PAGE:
IRIS Connect Professional Development Blog - North America

5 resources to help you become a great leader

Posted by Kate Herbert-Smith on 6/5/18 10:20 AM

So you’re making the transition into a leadership role? Or perhaps you’re already a leader and want to improve your skills? Either way, good for you!

Making the move from follower to being the one who guides, motivates, inspires and manages, can be a challenge. The transition takes time, experience, skills and commitment.  

But fear not! We’ve got 5 resources to help you become a great leader.

young multi ethnic business people group walking standing and top view

1. Leadership is not only for extraordinary people

We’ve all changed someone’s life, usually without realising it. This is Drew Dudley's message. In his TED talk, he claims that we've taken the title of 'leader' and treated it as if it's something that we might deserve one-day. Turning 'leadership' into something bigger than us.

What we don't realize, says Drew, is that it’s the small everyday moments that define leaders in big ways. Taking the moments where we truly are a leader and not giving ourselves credit for it. Meaning the biggest impact you've had on somebody's life is a moment you probably don't even remember.

Drew tells a humorous, sweet anecdote about his 'lollipop moment' to help you put the idea of leadership into perspective.

Watch Drew's Ted Talk here >


2. Effective leaders start with why

Great leaders inspire others. But, according to Simon Sinek, the reason some people are able to inspire when others can't is because they follow the 'golden circle'.

The Golden Circle

"People don't buy what they do, they buy why you do it."  - Simon Sinek

  1. Why -  your core purpose as a leader, the reason why you have taken on your role
  2. How - your plan as a leader for how you want to achieve your core purpose
  3. What - what you do every day as a leader to achieve your core purpose

Effective leaders start with the why before moving onto the how and the what. They determine their purpose then use it to underpin everything they do and inform every decision they make.

Watch Simon’s talk here >


3. True leaders aren’t always instigators

The first person to follow an instigator is really the true leader, claims Derek Sivers:

“A leader needs the guts to stand out and be ridiculed. The first follower is what transforms a ‘lone nut’ into a leader.” 

In his TED talk, he shares some amusing footage to shed some light on how one person can inspire a crowd of followers. Check it out >


4. Maximise your leadership potential 

According to John C. Maxwell, leadership is influence; if you can increase your influence on others, you can lead more effectively. In his book, 5 Levels of Leadership, he explains that the challenge of leadership is to create change and facilitate growth.

“No matter where you are in your leadership, remember what got you to where you are and what can get you ahead of the next level. The goal of life is not to live forever; the goal of life is to leave something that would live forever.” - John C. Maxwell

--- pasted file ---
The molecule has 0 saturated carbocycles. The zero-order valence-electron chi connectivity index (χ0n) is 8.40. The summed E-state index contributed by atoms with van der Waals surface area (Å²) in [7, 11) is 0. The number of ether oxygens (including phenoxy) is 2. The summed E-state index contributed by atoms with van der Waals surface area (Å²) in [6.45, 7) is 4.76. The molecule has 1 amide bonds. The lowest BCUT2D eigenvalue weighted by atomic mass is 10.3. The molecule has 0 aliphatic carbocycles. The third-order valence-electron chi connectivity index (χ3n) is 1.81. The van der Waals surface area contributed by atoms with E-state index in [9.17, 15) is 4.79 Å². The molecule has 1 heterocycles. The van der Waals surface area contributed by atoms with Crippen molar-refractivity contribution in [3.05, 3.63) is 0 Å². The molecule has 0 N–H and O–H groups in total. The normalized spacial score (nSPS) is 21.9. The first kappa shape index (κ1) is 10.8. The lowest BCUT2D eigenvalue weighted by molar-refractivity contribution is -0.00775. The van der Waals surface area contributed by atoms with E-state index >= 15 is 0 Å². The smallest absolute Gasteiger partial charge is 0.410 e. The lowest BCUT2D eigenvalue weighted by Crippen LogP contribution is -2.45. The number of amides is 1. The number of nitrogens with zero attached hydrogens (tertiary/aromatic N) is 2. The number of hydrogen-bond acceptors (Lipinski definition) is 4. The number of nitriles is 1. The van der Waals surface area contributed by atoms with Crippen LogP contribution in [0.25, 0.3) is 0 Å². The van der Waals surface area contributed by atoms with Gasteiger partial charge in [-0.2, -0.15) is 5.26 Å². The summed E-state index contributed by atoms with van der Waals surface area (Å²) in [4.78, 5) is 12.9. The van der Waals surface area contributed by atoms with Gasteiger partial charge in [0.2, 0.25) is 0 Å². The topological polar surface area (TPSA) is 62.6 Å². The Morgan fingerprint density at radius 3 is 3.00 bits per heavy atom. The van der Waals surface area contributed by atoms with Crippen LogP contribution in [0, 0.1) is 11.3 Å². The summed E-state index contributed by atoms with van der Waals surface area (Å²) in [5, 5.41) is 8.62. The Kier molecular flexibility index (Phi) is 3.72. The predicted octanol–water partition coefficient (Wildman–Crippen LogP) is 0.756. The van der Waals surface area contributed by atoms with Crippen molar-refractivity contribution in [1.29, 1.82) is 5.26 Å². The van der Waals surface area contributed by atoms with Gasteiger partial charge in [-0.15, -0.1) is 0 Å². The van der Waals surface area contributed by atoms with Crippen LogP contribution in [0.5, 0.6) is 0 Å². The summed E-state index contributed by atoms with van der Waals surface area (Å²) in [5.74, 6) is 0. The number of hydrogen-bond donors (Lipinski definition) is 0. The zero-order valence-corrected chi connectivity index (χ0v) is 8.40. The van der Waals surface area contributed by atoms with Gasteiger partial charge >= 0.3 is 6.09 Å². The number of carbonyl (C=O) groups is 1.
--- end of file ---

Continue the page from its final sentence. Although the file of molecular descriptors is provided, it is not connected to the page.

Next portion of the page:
Here’s a quick summary of the 5 levels:

Level 1: Position

This is the lowest level of leadership. People follow you because you are in a position of leadership and they have to. Positional leadership is the bottom floor and the foundation upon which influence must be built. Leaders at this initial level have been invited to the leadership table, but they may not yet be able to influence people outside of their stated authority.

Level 2: Permission

Leaders need to make people know they matter and focus on the value of each person, so level 2 is based on relationships. Leaders at this level listen to people and people listen to them. People follow them willingly because the leader has built relationships with them. Since they get on well with the leader, they gladly go along with them.

Level 3: Production

Good leaders don’t just create nice working environments, they also get things done. This level is about gaining influence and credibility so people begin to follow you because of what you have done for the organization. This level of leadership communicates vision through actions. When people see good results, they have a good reason to follow.

Level 4: People development

‘Leaders become great, not because of their power, but because of their ability to empower others.’ At this level, you learn how to use your position, relationships and productivity to invest in your followers, helping them to become leaders in their own right.

This level is about understanding that leaders change the lives of the people they lead and that people are an organization’s most discernible asset.

Level 5: Pinnacle

The highest accomplishment of leadership is developing other leaders to level 4 and this is what level 5 is about. It involves a high level of challenge. People follow this kind of leader for who they are and what they represent. By level 5, leaders have gained a reputation for excellence, and people follow them on account of who they are and what they represent. Pinnacle leaders create a legacy that transcends their organization and extends beyond their industry.

Want more resources like these to help you develop your leadership skills?

We’ve created a free e-book that goes into more detail about each of these leadership tools, plus many more, to give you and all current and aspiring headteachers and school leaders a helping hand in being as effective and inspirational as possible in your roles. Download it here >

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